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New Jersey Supreme Court Listens: Can Rap Lyrics Be Used As Evidence?

Vonte Skinner (credit: New Jersey Department of Corrections)

Vonte Skinner (credit: New Jersey Department of Corrections)

TRENTON, N.J. (CBSNewYork/AP) — New Jersey’s Supreme Court has heard arguments in the case of a man whose attempted-murder conviction was overturned because the trial judge allowed the jury to hear violent rap lyrics he wrote.

Vonte Skinner was convicted of shooting a rival multiple times in 2005 in Burlington County, leaving the man partially paralyzed. He was sentenced to 30 years in prison.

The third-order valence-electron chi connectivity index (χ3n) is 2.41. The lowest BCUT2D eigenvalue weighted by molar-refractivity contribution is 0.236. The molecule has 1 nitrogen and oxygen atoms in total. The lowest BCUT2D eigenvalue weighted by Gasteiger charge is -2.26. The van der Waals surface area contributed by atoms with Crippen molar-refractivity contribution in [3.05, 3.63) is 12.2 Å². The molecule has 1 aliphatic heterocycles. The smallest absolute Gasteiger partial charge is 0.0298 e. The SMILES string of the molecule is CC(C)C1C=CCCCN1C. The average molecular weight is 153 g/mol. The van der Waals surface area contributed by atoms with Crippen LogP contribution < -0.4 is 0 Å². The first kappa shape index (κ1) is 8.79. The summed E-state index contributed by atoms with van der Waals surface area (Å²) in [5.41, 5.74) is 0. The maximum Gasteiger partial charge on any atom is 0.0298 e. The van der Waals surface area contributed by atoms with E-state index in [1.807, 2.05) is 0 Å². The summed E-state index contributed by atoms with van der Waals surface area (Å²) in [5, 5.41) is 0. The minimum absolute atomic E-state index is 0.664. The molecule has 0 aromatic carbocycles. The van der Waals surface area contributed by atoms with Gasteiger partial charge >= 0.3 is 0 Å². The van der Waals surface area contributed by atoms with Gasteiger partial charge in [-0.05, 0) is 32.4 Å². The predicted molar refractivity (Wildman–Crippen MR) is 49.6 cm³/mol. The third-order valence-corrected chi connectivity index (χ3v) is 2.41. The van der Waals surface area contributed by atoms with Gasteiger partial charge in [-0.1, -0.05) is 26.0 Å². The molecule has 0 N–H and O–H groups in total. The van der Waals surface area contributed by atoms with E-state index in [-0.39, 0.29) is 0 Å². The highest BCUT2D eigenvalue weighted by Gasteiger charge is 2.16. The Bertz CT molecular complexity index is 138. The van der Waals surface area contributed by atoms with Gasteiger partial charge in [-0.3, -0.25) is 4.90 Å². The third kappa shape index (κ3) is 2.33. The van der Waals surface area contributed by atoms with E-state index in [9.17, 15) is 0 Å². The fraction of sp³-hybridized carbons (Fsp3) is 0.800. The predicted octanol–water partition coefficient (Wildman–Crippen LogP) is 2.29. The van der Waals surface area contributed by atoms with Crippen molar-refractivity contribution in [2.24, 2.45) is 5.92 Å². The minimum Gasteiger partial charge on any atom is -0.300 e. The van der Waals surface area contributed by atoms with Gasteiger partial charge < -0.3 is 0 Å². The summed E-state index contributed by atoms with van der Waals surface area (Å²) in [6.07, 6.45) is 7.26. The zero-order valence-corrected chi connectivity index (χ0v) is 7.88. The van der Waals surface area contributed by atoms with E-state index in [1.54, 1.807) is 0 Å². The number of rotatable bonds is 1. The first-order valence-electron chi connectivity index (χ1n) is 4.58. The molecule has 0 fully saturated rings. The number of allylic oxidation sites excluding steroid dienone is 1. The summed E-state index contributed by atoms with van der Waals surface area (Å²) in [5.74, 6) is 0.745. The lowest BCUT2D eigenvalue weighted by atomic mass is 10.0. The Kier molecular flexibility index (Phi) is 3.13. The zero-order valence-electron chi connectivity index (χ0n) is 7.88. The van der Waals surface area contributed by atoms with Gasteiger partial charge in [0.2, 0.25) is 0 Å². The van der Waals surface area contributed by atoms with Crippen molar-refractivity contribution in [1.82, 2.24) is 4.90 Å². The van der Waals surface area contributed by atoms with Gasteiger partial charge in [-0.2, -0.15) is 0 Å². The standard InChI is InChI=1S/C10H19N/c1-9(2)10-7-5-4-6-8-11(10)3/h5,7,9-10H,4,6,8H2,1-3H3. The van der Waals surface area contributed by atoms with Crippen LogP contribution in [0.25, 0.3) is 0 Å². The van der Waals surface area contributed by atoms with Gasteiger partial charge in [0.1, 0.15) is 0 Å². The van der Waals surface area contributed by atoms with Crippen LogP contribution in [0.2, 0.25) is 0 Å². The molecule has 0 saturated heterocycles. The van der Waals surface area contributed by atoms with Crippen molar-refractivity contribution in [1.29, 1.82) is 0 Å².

During the trial, prosecutors read 13 pages of rap lyrics attributed to Skinner. The writings, many describing violent acts, were penned three or four years earlier.

The lyrics read in part: “A (racial epithet) wouldn’t listen so I hit him with the Smithen / Hauled off 15 rounds, seven missed him / Two to the mask and six to the ribs, lifted and flipped him / The safe street squad found him, half his shell missin’.”

An appeals court overturned the guilty verdict, writing that caution must be exercised when allowing prior writings as evidence in a trial.

The Supreme Court justices on Wednesday questioned attorneys for the state how the lyrics could be used as evidence when they didn’t describe the actual crime and were written years before.

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